Woohoo! Time to tackle the first margin question!
In what ways did pastoral societies differ from their agricultural counterparts?
•Pastoral societies had less productive economies and required more land, so they generally supported smaller populations.
•People lived in widely scattered encampments based on kinfolk/kinship
•There were values stressing equality, although some pastoral societies ranked clans as noble or common
•Nomadic societies offered women a higher status, fewer restrictions, and a greater role in public life
Yay for first post!
Yeah, the clan kinship thing is important, because it makes kingdoms or any political structure difficult to establish.
In what ways did pastoral societies interact with their agricultural neighbors?
•Could not survive on their own output alone, and relied on agricultural neighbors for foodstuffs, manufactured goods, and luxury items.
•By forming confederations or nomadic states, the nomads could more effectively and fairly deal with their agricultural neighbors.
•These states could extract wealth through raiding, trading, and extortion.
•Nomadic peoples, at one time or another, adopted all of the major religions including Christianity, Buddhism, Judaism, and Islam.
Am I the only one who is impressed that the Bedouin Arabs were able to control the trade routes through Arabia thanks to BATTLE CAMELS??
In what ways did the Xiongnu, Arabs, and Turks make an impact on world history?
The Xiongnu created a huge military confederation that transformed pastoral societies into a more centralized and hierarchical political system. In this system, power was given to a divinely sanctioned ruler and differences between "junior" and "senior" clans was more prominent. They extracted tribute from other nomads and China, forcing China's emperor to acknowledge them as equals. The Xiongnu Empire created a mottle that the Turk and Mongol empires later emulated.
Islam was derived from the Arabs and carried by the Turks. Arabs domesticated the camel, giving them the military advantage needed to control the rich trade routes running through Arabia. These nomads also served as the shock troops of Islamic expansion. The Arab empire acted as the foundation of a new and distinctive civilization. Meanwhile, the Turks created a series of nomadic empires through the formation of fragile alliances between various tribes. The Turkic states confronted China, Persia, and Byzantium, raiding them, allying against common enemies with them, trading with them, and extorting tribute payments from them. Additionally, Turkic language and culture spread. Turkic people were a major carrier of Islam and migrated into the Middle-East, where they served first as slave soldiers and then took political and military power themselves. There, they claimed the Muslim title of "sultan." Turkic people planted Islam in India and Anatolia, resulting in a massive fusion of Turkic culture, language, and people and the building of the Ottoman Empire, transforming these pastoral people into rulers of an agricultural civilization.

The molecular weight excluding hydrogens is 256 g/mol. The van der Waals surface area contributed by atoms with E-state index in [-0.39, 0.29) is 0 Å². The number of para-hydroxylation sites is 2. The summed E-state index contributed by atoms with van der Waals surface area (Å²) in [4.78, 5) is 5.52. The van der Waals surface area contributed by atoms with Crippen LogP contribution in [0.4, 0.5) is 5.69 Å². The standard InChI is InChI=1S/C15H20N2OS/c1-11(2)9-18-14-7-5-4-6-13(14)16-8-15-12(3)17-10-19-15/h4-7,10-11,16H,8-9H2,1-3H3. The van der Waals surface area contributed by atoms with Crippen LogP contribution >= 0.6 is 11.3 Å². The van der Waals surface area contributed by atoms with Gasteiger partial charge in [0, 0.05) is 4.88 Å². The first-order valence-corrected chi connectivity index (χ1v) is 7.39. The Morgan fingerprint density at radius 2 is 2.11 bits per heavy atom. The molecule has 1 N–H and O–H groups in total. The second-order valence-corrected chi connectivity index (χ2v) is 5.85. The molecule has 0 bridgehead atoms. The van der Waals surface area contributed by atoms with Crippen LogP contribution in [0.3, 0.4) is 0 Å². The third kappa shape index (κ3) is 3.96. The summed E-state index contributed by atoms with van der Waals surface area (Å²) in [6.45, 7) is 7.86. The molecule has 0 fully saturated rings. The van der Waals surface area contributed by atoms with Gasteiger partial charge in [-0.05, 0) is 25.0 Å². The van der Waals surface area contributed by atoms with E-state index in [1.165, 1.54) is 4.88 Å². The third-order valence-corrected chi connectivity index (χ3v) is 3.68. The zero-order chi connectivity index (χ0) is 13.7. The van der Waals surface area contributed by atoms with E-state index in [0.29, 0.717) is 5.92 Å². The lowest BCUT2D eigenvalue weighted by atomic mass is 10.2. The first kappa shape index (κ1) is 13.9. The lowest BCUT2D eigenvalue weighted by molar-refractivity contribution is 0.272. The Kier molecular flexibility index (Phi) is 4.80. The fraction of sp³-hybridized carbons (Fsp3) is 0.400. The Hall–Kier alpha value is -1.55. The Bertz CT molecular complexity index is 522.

What accounts for the political and military success of the Mongols?
•social structure was reorganized into military units of 10, 100, 1k, and 10k warriors, allowing for effective command and control. old tribalism declined
•all were subject to the death penalty if one or two members of a unit deserted during battle
•loyalty was cemented by the leaders' willingness to share the hardships of their men
•disciple and loyalty of the army made possible decisive, elaborate tactics in battle
•enormous flow of wealth from conquered civilization benefited all Mongols
•acquired Chinese techniques and technology of siege warfare